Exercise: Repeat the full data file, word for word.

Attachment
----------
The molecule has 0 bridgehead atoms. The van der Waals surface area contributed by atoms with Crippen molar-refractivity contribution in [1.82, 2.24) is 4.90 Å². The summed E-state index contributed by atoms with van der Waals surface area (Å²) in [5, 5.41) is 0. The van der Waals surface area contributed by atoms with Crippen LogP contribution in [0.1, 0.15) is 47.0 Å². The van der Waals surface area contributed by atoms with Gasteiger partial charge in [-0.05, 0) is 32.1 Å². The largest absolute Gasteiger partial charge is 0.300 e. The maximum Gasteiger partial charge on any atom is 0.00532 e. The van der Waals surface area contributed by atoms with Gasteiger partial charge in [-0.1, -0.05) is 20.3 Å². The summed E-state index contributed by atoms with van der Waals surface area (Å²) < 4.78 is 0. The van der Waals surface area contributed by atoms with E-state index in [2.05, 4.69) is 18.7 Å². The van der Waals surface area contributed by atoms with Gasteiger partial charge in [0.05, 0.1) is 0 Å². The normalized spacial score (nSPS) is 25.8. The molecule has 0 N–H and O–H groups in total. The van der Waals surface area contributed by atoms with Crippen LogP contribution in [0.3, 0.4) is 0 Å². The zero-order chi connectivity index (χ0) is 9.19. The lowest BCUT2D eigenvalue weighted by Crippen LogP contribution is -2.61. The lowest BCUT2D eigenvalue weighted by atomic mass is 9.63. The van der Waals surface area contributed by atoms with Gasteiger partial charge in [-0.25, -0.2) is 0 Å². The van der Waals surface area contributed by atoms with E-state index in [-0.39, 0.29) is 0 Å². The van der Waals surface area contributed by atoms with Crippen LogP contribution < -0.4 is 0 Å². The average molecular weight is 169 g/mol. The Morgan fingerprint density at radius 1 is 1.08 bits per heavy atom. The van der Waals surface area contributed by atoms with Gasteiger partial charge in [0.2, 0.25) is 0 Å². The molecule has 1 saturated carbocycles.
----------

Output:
The molecule has 0 bridgehead atoms. The van der Waals surface area contributed by atoms with Crippen molar-refractivity contribution in [1.82, 2.24) is 4.90 Å². The summed E-state index contributed by atoms with van der Waals surface area (Å²) in [5, 5.41) is 0. The van der Waals surface area contributed by atoms with Crippen LogP contribution in [0.1, 0.15) is 47.0 Å². The van der Waals surface area contributed by atoms with Gasteiger partial charge in [-0.05, 0) is 32.1 Å². The largest absolute Gasteiger partial charge is 0.300 e. The maximum Gasteiger partial charge on any atom is 0.00532 e. The van der Waals surface area contributed by atoms with Gasteiger partial charge in [-0.1, -0.05) is 20.3 Å². The summed E-state index contributed by atoms with van der Waals surface area (Å²) < 4.78 is 0. The van der Waals surface area contributed by atoms with E-state index in [2.05, 4.69) is 18.7 Å². The van der Waals surface area contributed by atoms with Gasteiger partial charge in [0.05, 0.1) is 0 Å². The normalized spacial score (nSPS) is 25.8. The molecule has 0 N–H and O–H groups in total. The van der Waals surface area contributed by atoms with Crippen LogP contribution in [0.3, 0.4) is 0 Å². The zero-order chi connectivity index (χ0) is 9.19. The lowest BCUT2D eigenvalue weighted by Crippen LogP contribution is -2.61. The lowest BCUT2D eigenvalue weighted by atomic mass is 9.63. The van der Waals surface area contributed by atoms with Gasteiger partial charge in [-0.25, -0.2) is 0 Å². The van der Waals surface area contributed by atoms with E-state index in [-0.39, 0.29) is 0 Å². The van der Waals surface area contributed by atoms with Crippen LogP contribution < -0.4 is 0 Å². The average molecular weight is 169 g/mol. The Morgan fingerprint density at radius 1 is 1.08 bits per heavy atom. The van der Waals surface area contributed by atoms with Gasteiger partial charge in [0.2, 0.25) is 0 Å². The molecule has 1 saturated carbocycles.